A major auction of African art, including works by big names in South African contemporary artist, such as Sam Nhlengthwa, Ayanda Mabulu, Misheck Masamvu will take place in Paris on June 15, 2021.
By Edward Tsumele
I know it sounds both weird and ironic, but is true, and that is that to collect some of the best pieces of African art, by some of the leading artists on the continent and those working in the African Diaspora, someties one needs to look elsewhere besides the continent.
And we are not talking about the African treasure trove of art that was produced several years ago and then shipped to especially Europe by hook or crook by the then colonizers and their proxies in Africa. We are talking about now, when the 54 countries on the continent have since shaken off the shackles of colonialism. This is because art follows money, and in often times, the developed parts of the world, such as most European countries, is where big spenders in art,collectors with fat bank balancers are located. It is also in north America and Europe where art fairs are the hunting spaces for art, and that is in addition to art galleries there that sell art on the primary market. Another place where to find quality African art overseas is on the secondary market (auction) for those with big pockets.
For example, this June, the place to look for quality African art in Europe is none other than Paris in France. Co-curated by Aspire Art Auctions and Artcurial, a major auction dubbed Modern & Contemporary African Art Auction will take place on Tuesday 15 June 2021, 7 Rond-Point des Champs-Élysées, 75008, Paris, France. Contemporary painting by artists in Africa and the African diaspora in the post-independence era, is attracting collectors around the world.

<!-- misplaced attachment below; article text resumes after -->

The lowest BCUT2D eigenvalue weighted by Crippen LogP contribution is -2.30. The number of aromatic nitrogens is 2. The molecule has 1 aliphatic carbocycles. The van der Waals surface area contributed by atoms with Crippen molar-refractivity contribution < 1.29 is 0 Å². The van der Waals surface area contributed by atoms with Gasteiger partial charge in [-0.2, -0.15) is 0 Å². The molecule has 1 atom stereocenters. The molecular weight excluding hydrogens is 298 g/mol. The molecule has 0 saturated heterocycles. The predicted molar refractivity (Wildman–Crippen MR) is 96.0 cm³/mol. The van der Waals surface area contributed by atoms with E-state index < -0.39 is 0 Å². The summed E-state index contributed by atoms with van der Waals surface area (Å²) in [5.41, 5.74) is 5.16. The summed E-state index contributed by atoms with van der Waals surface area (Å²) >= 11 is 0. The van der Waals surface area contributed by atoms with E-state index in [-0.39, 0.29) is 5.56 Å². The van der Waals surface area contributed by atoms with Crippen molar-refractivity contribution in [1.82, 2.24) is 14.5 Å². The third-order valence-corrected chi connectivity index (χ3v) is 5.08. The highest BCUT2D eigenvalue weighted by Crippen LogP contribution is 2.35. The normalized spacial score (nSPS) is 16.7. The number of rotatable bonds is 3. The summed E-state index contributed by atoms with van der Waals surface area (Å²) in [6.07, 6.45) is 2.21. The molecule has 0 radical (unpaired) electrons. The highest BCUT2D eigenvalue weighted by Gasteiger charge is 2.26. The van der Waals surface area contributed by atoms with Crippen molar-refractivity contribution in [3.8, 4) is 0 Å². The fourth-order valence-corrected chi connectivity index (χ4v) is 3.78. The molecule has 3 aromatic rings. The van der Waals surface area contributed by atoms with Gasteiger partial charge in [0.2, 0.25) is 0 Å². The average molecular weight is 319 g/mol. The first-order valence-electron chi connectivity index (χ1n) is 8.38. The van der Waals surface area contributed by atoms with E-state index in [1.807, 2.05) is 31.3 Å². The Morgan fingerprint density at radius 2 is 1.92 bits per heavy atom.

The high demand is hardly surprising, given the extraordinary variety of subjects and approaches from artists living and working on the continent and in the diaspora and those who move freely across boundaries and between destinations. Aboudia for example lives and works between Abidjan and Brooklyn, NY. During the riots that stirred up Côte d’Ivoire in 2011, the young painter remained in the country and testified on large canvases to the violence of the civil war.
These silently screaming faces were included in Pangaea: New Art from Africa and Latin America at the Saatchi Gallery in London in 2014. They have become catalysts for artists striving to mark a turning point in the visibility of contemporary African art on the international scene. Inspired by the “Nouchi” style specific to the art of the neighbourhoods of Abidjan, the works of Aboudia are a tribute to street children around the world.
Cameroonian artist, Jean David Nkot, expresses his reaction to the international community’s indifference to the precarious status of the victims of migration, particularly in Africa. By affixing stamps, envelopes, postcards and road maps to his canvases and representing characters captive in these networks, Nkot questions the viewer’s conscience in order to galvanise action.